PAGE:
Institute of Forest Genetics, USDA Forest Service, Pacific Southwest Research Station, Berkeley, CA 94701 and Placerville, CA 95667
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Accepted for publication 10 December 1998.
Tests for Mendelian segregation of virulence and avirulence in Cronartium ribicola, causal agent of white pine blister rust, to a major gene (R) for resistance in sugar pine were made using haploid basidiospore progenies from single diploid telia as inoculum on resistant genotypes. The telia were sampled from a small deme in the Siskyou Mountains of northern California, where a few mature sugar pines known to be Rr genotypes had become infected after withstanding the chronic blister rust epidemic for several decades and where intermediate frequencies of virulence in the ambient basidiospore population were subsequently measured. Infection type on inoculated seedlings with R was qualitative: all progenies of 81 single telia tested over 3 different years were either virulent (compatible) or avirulent (inducing hypersensitive necrosis), never a mixture of both reactions. The complete absence of heterozygotes in the telia population is strong evidence that virulence is not controlled by a nuclear gene. The data are consistent with earlier tests showing that basidiospore inoculum derived from aeciospores isolated from infected Rr trees produced mostly (>90%) virulent reactions on R— seedlings. The evidence indicates that transmission of virulence is uniparental via the cytoplasm of aeciospores. Exchange of spermatia between haploid thalli does not appear to be involved.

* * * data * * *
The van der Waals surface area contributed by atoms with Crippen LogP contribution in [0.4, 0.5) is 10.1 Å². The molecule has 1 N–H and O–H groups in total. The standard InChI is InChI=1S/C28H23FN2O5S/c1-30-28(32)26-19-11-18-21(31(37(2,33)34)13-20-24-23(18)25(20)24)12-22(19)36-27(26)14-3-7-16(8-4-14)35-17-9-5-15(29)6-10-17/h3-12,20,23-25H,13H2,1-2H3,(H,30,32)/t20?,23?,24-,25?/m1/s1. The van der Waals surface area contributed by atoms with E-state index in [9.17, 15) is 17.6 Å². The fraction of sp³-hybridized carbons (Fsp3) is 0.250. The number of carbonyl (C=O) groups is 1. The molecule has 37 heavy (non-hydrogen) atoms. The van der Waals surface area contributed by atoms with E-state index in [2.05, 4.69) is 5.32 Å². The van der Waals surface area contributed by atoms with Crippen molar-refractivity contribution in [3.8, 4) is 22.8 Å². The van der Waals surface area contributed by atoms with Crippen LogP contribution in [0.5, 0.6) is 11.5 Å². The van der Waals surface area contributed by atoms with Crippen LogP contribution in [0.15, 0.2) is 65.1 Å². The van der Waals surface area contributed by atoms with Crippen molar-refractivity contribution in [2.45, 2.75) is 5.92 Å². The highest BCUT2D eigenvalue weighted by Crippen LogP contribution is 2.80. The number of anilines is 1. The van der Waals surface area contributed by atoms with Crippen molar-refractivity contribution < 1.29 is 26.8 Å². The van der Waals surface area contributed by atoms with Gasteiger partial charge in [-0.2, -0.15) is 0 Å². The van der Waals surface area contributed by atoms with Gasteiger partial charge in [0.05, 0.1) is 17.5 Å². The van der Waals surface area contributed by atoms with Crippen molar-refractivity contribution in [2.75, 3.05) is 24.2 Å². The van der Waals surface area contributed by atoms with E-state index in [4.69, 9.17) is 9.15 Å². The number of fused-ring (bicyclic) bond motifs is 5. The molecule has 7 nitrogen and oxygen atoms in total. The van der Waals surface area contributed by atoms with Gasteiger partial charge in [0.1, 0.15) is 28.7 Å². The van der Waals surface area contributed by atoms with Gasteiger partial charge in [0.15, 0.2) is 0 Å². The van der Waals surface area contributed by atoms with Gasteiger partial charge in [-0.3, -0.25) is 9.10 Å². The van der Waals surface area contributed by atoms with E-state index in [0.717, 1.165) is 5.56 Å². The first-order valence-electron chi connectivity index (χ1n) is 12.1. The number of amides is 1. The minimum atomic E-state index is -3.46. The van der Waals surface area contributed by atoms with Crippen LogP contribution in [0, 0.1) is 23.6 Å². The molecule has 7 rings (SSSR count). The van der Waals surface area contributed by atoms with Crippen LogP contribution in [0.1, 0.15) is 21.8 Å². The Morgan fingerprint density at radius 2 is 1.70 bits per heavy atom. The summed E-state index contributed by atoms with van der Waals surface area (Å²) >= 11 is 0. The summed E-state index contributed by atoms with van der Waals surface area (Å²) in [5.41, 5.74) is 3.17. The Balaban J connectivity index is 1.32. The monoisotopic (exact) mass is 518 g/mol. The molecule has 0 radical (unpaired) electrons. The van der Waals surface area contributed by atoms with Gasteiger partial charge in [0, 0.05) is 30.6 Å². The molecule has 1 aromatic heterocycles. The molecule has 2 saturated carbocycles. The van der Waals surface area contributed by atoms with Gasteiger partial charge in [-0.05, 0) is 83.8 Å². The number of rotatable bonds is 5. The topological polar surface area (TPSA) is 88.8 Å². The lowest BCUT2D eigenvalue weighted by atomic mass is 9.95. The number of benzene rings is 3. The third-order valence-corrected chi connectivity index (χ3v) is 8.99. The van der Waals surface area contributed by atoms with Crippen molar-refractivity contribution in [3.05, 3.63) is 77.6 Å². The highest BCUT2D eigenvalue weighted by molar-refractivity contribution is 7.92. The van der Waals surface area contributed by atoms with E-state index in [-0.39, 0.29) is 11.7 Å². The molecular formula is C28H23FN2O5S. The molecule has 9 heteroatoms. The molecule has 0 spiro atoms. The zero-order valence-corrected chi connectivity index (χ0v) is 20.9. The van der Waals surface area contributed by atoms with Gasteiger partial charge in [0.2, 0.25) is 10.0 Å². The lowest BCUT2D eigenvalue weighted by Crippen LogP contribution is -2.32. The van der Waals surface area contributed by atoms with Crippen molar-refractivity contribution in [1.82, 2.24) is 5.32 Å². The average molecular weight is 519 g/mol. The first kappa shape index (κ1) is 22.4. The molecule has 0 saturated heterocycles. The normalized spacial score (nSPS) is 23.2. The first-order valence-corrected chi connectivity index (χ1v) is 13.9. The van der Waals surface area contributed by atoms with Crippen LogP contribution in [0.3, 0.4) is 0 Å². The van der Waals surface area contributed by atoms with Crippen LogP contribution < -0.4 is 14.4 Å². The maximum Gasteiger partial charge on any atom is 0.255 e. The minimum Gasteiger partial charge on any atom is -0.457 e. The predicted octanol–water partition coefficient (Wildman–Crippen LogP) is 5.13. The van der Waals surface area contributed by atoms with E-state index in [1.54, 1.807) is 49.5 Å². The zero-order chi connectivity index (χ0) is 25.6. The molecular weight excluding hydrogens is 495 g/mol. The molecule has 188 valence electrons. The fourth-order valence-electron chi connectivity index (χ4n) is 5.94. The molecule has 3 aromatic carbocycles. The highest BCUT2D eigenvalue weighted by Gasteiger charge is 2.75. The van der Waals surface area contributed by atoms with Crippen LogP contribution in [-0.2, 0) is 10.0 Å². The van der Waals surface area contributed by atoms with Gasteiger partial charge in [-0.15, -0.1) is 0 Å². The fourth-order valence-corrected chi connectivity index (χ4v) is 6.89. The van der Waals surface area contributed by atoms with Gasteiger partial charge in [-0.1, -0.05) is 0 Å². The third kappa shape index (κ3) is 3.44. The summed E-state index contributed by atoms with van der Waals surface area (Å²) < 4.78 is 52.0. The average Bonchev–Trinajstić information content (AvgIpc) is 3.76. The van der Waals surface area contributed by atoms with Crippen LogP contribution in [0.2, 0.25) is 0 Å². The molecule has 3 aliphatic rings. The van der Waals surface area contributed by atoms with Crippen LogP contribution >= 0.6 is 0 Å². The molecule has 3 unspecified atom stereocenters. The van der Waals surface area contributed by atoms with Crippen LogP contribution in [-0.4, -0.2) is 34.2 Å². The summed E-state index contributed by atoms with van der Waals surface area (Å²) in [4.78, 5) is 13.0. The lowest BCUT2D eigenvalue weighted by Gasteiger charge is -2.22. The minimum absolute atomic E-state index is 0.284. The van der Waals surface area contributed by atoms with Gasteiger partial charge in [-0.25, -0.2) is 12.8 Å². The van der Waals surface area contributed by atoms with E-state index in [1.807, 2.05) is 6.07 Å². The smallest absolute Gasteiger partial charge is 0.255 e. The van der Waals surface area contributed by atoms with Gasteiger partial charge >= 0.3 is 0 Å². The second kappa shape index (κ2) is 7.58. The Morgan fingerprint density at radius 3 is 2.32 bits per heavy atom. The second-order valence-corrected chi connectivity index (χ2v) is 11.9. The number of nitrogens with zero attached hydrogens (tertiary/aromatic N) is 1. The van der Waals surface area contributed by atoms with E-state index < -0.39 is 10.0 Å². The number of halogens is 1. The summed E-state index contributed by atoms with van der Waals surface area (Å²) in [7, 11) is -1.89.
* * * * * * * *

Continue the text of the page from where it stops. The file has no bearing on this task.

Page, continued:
The American Phytopathological Society, 1999